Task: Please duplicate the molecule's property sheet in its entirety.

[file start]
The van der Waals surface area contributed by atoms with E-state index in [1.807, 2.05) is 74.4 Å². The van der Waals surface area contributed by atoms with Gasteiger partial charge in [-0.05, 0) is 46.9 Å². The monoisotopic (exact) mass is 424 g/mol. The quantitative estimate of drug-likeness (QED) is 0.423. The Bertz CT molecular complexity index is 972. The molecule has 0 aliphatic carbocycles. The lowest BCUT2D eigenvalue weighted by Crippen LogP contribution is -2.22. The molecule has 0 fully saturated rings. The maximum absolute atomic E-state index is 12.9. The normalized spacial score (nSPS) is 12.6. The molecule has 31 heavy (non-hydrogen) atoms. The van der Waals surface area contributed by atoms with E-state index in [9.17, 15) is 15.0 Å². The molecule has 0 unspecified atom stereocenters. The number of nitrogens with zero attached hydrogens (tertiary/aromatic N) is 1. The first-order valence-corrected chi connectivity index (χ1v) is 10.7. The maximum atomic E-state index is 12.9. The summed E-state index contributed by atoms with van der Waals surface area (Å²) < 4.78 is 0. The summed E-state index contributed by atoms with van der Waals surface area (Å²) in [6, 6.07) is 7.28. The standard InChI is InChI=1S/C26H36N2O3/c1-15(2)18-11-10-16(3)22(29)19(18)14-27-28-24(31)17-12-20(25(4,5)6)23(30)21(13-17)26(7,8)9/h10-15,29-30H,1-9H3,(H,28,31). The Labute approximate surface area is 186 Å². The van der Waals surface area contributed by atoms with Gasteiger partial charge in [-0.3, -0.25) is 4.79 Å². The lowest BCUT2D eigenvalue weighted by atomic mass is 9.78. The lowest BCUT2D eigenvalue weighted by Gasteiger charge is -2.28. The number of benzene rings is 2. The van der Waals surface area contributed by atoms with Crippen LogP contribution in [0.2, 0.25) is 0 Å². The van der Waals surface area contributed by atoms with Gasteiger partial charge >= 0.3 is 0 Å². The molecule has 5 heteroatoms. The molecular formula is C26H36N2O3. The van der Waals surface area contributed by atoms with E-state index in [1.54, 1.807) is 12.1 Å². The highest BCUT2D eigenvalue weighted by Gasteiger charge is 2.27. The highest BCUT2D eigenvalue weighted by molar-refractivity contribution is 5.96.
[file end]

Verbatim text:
The van der Waals surface area contributed by atoms with E-state index in [1.807, 2.05) is 74.4 Å². The van der Waals surface area contributed by atoms with Gasteiger partial charge in [-0.05, 0) is 46.9 Å². The monoisotopic (exact) mass is 424 g/mol. The quantitative estimate of drug-likeness (QED) is 0.423. The Bertz CT molecular complexity index is 972. The molecule has 0 aliphatic carbocycles. The lowest BCUT2D eigenvalue weighted by Crippen LogP contribution is -2.22. The molecule has 0 fully saturated rings. The maximum absolute atomic E-state index is 12.9. The normalized spacial score (nSPS) is 12.6. The molecule has 31 heavy (non-hydrogen) atoms. The van der Waals surface area contributed by atoms with E-state index in [9.17, 15) is 15.0 Å². The molecule has 0 unspecified atom stereocenters. The number of nitrogens with zero attached hydrogens (tertiary/aromatic N) is 1. The first-order valence-corrected chi connectivity index (χ1v) is 10.7. The maximum atomic E-state index is 12.9. The summed E-state index contributed by atoms with van der Waals surface area (Å²) < 4.78 is 0. The summed E-state index contributed by atoms with van der Waals surface area (Å²) in [6, 6.07) is 7.28. The standard InChI is InChI=1S/C26H36N2O3/c1-15(2)18-11-10-16(3)22(29)19(18)14-27-28-24(31)17-12-20(25(4,5)6)23(30)21(13-17)26(7,8)9/h10-15,29-30H,1-9H3,(H,28,31). The Labute approximate surface area is 186 Å². The van der Waals surface area contributed by atoms with Gasteiger partial charge in [-0.3, -0.25) is 4.79 Å². The lowest BCUT2D eigenvalue weighted by atomic mass is 9.78. The lowest BCUT2D eigenvalue weighted by Gasteiger charge is -2.28. The number of benzene rings is 2. The van der Waals surface area contributed by atoms with Crippen LogP contribution in [0.2, 0.25) is 0 Å². The van der Waals surface area contributed by atoms with Gasteiger partial charge >= 0.3 is 0 Å². The molecule has 5 heteroatoms. The molecular formula is C26H36N2O3. The van der Waals surface area contributed by atoms with E-state index in [1.54, 1.807) is 12.1 Å². The highest BCUT2D eigenvalue weighted by Gasteiger charge is 2.27. The highest BCUT2D eigenvalue weighted by molar-refractivity contribution is 5.96.